Son of Monarchs

Michigan Theater Ann Arbor, MI


Dr. André Green II

Ecology and Evolutionary Biology, University of Michigan


David Clipner

Director of Education and Wildlife, Leslie Science and Nature Center

Son of Monarchs (Hijo de Monarcas)— Monarch biology, the environment, and extinction

Dr. André Green II and David Clipner highlight various themes present throughout the film, such as the environmental detriment and harm to wildlife as a result of scientific studies and progress. In Son of Monarchs, Mendel struggles between his reverence of the Monarch Butterfly in his hometown in Michoacán, and the violence of studying Monarch bodies up close in New York. This is a constant struggle in biological sciences and one that science, as a discipline, must overcome.

Michigan Theater Ann Arbor, MI

Film Synopsis

A Mexican biologist's return from New York to his hometown near butterfly forests of Michoacán sparks a personal metamorphosis.

After his grandmother’s death, a Mexican biologist living in New York returns to his hometown, nestled in the majestic monarch butterfly forests of Michoacán. The journey forces him to confront past traumas and reflect on his hybrid identity, sparking a personal and spiritual metamorphosis.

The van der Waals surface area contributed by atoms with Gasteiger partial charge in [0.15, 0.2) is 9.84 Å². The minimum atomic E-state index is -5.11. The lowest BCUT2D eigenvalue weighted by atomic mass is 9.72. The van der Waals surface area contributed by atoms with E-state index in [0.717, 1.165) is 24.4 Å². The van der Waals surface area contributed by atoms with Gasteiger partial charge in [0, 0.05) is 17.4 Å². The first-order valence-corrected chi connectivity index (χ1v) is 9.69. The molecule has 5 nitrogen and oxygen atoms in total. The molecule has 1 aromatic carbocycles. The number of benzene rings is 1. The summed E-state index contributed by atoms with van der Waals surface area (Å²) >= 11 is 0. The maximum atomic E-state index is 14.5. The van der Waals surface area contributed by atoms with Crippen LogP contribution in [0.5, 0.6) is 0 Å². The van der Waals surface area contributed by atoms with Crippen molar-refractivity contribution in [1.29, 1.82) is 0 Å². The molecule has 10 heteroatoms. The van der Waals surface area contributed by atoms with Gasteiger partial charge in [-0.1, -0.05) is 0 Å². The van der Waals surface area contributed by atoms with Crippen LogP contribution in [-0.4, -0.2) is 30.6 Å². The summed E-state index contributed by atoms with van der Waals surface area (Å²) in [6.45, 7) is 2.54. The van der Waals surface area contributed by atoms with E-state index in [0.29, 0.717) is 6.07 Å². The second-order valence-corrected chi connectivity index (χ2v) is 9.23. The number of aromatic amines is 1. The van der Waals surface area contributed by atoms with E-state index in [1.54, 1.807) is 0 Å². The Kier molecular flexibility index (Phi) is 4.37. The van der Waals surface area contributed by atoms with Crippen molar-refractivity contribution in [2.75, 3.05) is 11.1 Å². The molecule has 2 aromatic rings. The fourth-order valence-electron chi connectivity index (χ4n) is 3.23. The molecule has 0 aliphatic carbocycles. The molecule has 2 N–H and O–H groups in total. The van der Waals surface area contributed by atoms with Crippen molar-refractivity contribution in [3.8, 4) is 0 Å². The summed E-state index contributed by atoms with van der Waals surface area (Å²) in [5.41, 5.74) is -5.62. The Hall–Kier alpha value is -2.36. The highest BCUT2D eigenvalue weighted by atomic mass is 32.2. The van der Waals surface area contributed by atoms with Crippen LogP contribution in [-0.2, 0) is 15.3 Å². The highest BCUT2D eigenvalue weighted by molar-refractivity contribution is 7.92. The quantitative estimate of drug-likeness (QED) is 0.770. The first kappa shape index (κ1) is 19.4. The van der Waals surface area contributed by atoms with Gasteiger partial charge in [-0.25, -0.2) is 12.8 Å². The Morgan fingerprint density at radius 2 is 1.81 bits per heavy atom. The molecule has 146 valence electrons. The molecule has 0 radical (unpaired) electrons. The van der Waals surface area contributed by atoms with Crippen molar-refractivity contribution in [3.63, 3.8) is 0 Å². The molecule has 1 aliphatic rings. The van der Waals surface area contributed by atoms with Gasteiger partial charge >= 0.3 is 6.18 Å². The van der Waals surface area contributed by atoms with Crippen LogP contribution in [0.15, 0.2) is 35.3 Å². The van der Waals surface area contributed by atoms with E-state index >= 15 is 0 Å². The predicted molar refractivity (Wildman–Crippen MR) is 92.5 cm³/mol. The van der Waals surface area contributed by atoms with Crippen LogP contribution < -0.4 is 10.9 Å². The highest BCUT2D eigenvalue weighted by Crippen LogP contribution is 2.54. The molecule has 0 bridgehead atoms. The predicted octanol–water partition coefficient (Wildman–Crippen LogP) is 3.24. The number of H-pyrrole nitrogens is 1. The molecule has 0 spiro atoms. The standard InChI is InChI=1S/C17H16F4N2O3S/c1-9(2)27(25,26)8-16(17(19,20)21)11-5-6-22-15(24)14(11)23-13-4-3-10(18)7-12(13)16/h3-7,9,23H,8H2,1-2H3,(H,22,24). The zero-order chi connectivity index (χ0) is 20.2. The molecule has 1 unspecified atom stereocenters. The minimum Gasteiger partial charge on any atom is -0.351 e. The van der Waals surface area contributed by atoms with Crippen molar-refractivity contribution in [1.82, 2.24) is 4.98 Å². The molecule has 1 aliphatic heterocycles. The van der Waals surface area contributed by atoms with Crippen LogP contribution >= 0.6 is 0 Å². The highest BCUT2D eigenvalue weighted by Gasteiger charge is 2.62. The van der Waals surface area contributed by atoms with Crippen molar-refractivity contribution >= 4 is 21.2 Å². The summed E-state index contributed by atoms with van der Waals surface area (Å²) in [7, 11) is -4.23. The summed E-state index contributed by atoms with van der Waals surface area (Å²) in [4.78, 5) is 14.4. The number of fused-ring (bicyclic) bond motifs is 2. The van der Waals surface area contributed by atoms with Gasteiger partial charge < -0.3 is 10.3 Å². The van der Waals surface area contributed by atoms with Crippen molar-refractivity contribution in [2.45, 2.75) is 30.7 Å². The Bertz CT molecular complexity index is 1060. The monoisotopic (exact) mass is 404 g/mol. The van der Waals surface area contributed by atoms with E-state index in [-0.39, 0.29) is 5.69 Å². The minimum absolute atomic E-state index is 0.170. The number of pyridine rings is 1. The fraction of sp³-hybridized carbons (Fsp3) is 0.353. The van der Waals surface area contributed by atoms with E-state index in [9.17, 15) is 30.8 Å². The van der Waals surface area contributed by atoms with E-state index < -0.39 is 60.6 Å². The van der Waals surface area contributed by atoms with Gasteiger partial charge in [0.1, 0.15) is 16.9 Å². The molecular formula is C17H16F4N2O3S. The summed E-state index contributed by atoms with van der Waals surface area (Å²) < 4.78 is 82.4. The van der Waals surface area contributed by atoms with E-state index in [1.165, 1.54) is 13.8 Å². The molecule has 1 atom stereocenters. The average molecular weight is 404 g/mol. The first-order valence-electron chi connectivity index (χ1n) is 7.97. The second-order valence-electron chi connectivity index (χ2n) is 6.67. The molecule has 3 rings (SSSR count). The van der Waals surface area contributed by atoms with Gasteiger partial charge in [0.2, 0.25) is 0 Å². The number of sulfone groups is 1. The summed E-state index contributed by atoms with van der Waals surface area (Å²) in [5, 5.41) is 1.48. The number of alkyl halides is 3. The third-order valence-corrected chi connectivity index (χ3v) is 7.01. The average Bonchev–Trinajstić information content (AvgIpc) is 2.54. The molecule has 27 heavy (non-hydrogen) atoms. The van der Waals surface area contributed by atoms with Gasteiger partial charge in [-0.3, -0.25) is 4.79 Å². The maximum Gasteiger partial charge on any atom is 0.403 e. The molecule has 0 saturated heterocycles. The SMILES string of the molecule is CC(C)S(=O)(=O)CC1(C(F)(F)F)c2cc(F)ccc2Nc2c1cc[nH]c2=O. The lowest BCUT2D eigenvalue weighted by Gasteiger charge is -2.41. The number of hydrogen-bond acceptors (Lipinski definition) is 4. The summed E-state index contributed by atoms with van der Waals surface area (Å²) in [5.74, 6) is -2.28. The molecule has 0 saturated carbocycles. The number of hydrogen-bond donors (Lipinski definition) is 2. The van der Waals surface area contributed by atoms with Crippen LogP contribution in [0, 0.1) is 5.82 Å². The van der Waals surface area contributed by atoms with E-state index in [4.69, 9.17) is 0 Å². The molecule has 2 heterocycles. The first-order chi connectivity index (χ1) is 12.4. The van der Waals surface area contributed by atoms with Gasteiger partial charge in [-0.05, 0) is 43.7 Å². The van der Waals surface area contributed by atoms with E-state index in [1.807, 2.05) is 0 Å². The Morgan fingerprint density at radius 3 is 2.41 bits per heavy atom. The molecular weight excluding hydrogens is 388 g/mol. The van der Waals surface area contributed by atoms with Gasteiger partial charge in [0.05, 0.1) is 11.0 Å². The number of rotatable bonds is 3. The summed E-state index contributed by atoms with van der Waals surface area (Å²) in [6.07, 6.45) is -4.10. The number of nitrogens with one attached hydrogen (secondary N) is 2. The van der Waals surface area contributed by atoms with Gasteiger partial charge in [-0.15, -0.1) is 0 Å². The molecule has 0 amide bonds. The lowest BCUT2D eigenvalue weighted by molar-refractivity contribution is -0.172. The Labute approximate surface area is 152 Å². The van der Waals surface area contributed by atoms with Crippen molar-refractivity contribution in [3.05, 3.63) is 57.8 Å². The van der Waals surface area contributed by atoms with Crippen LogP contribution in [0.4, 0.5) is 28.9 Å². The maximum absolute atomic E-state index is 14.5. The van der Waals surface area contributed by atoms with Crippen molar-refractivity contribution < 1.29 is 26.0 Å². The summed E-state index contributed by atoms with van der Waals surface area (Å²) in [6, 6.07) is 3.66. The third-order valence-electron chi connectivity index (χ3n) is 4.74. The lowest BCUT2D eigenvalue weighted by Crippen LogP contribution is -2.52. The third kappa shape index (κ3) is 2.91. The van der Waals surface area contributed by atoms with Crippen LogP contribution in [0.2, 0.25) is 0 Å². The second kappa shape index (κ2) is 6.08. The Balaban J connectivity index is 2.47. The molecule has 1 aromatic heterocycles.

About the Speaker

Dr. André Green II is an Assistant Professor in the Department of Ecology and Evolutionary Biology at the University of Michigan. He received his B.S. in Biology from MIT and Ph.D. in Biology from Harvard. Dr. Green is broadly interested in studying how organisms are built and understanding how this influences their evolution on a dynamic planet. The current focus of the lab is to (co-)develop novel tools and technologies to study the development and evolution of the iconic monarch butterfly migration.

David Clipner is a lifelong learner who holds an elementary education degree from Eastern Michigan University, and has previously studied everything from philosophy to welding and fabrication. After 6 years as a Bassist and Sound Engineer in the Marine Corps Band, he moved to Michigan to start new adventures, though he still keeps his fingers wet in the audio/music world by teaching audio production at Washtenaw Community College and playing locally from time to time. He leads various workshops on heritage skills such as artisan baking and hand tool woodworking, hosts beverage tastings, and consults on wildlife and ecological restoration projects. Teaching and sharing his many interests with others including his wife, Mary and their three boys, Tilden, Rye, and Hawthorn, remains his favorite way to spend his time. "You only get one life that we know of. Why would you want to keep all the wonderful things you learn to yourself? What a waste that would be."